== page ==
The 17th century was a time of wars for Sweden-Finland. The Thirty Years' War, a religious war, was waged in Germany, with Sweden's involvement. At the same time there were battles on the eastern front. Several war heroes were given their last resting places in the Turku Cathedral. For instance, Evert Horn and Samuel Cockburn, both of whom lie buried in the Tavast Chapel, fought on the eastern front.
A number of Finnish soldiers were among the light cavalry fighting for Sweden-Finland and the Protestant faith in Germany. Two military commanders, Åke Tott who was called the Snow Plough of the North, and Torsten Stålhandske, the most famous commander of Finnish cavalrymen, lie buried in the Cathedral. Stålhandske had made a spectacular ascent from armour bearer to cavalry general, and had participated in each decisive battle of the Thirty Years' War. The Finnish cavalrymen were much dreaded mercenary soldiers. They were called "Hakkapeliitta", a special Finnish term derived from their straightforward tactics and their battle cry.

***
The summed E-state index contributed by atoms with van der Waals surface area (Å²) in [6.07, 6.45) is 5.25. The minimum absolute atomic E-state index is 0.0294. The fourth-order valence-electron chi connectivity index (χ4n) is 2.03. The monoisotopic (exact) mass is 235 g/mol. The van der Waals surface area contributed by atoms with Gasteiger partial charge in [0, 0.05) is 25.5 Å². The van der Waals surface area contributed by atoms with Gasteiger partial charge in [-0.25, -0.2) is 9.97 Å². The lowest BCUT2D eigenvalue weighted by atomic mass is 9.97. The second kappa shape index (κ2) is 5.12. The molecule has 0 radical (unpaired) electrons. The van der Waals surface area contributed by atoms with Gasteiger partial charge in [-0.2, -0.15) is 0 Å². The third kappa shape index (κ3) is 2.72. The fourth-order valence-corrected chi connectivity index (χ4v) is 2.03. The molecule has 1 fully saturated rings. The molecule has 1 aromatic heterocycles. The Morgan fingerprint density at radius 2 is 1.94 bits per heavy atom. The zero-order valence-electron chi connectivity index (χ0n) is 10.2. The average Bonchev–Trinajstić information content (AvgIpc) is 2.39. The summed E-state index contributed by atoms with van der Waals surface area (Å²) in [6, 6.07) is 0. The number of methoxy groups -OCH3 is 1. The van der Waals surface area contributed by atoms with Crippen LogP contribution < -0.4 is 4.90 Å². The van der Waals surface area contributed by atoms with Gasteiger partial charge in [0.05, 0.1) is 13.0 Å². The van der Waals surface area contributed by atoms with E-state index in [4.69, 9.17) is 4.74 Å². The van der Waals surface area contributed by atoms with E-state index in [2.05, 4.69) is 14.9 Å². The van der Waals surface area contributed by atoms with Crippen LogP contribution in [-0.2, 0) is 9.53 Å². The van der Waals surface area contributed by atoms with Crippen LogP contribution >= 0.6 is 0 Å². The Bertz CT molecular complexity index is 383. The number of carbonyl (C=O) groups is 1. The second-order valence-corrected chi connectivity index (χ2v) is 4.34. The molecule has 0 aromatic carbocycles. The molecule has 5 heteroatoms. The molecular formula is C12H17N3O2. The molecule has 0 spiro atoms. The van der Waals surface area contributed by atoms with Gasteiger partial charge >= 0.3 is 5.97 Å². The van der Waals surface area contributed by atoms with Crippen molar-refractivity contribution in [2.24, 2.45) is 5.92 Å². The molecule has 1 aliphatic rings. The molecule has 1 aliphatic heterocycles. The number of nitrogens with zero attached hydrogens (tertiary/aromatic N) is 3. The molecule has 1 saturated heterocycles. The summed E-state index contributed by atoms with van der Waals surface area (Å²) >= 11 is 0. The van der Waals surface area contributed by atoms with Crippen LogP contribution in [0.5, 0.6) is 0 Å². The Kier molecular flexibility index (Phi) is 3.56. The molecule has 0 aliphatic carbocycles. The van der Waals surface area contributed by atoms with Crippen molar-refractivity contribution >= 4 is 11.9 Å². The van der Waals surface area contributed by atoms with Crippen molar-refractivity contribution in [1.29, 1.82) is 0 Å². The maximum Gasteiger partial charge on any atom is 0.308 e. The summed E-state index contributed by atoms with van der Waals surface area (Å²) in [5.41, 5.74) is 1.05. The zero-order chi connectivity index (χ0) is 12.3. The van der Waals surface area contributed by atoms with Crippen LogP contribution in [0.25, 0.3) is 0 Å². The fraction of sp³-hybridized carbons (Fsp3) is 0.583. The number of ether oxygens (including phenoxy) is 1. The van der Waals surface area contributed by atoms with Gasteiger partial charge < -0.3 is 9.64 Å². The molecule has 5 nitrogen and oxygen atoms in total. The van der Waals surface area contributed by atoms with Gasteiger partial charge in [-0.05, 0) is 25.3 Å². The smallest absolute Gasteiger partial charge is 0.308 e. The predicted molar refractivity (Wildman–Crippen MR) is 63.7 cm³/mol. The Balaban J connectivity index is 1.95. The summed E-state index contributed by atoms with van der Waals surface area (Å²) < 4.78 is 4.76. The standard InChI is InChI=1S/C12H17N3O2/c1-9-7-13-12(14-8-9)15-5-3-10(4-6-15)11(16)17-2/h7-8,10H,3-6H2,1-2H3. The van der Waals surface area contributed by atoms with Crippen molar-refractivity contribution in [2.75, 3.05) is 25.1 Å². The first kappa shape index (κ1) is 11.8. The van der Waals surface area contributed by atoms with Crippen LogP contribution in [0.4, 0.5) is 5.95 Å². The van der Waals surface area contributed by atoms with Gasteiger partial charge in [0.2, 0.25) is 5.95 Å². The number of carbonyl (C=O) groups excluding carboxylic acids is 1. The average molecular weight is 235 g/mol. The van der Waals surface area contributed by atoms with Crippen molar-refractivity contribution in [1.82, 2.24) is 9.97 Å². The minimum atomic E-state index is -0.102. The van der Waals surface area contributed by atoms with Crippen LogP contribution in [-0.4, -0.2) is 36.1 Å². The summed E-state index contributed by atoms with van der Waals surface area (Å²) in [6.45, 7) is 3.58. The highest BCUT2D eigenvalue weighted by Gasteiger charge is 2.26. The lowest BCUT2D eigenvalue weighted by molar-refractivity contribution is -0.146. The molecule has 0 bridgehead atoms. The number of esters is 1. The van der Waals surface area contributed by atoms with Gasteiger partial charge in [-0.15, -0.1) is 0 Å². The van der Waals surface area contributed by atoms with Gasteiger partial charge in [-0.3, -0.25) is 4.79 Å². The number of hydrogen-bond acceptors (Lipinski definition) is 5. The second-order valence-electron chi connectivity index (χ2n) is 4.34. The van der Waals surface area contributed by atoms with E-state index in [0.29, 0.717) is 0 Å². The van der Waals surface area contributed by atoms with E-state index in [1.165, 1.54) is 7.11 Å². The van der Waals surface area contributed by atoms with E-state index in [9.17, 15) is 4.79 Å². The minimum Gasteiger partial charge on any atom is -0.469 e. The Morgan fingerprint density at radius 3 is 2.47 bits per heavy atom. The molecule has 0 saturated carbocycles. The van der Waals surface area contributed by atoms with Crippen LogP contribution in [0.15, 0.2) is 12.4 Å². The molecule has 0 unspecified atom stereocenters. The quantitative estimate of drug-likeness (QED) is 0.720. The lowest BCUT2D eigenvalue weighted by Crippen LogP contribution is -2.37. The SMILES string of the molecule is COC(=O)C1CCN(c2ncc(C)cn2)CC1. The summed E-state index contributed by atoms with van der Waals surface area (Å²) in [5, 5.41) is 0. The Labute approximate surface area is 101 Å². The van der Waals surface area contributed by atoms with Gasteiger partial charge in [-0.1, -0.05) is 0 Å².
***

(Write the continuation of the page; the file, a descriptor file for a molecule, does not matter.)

The Cathedral after the Great Fire of Turku in 1827
If you take a close look at the middle section of the Cathedral steeple from the Cathedral Square, you may see charred bricks that date back to the Great Fire of Turku on the 4th and 5th of September, 1827. The fire started on the Aninkainen hill on the western bank of the river. In twenty hours it destroyed 780 of the 1126 houses in town. In all, 2500 homes were burned.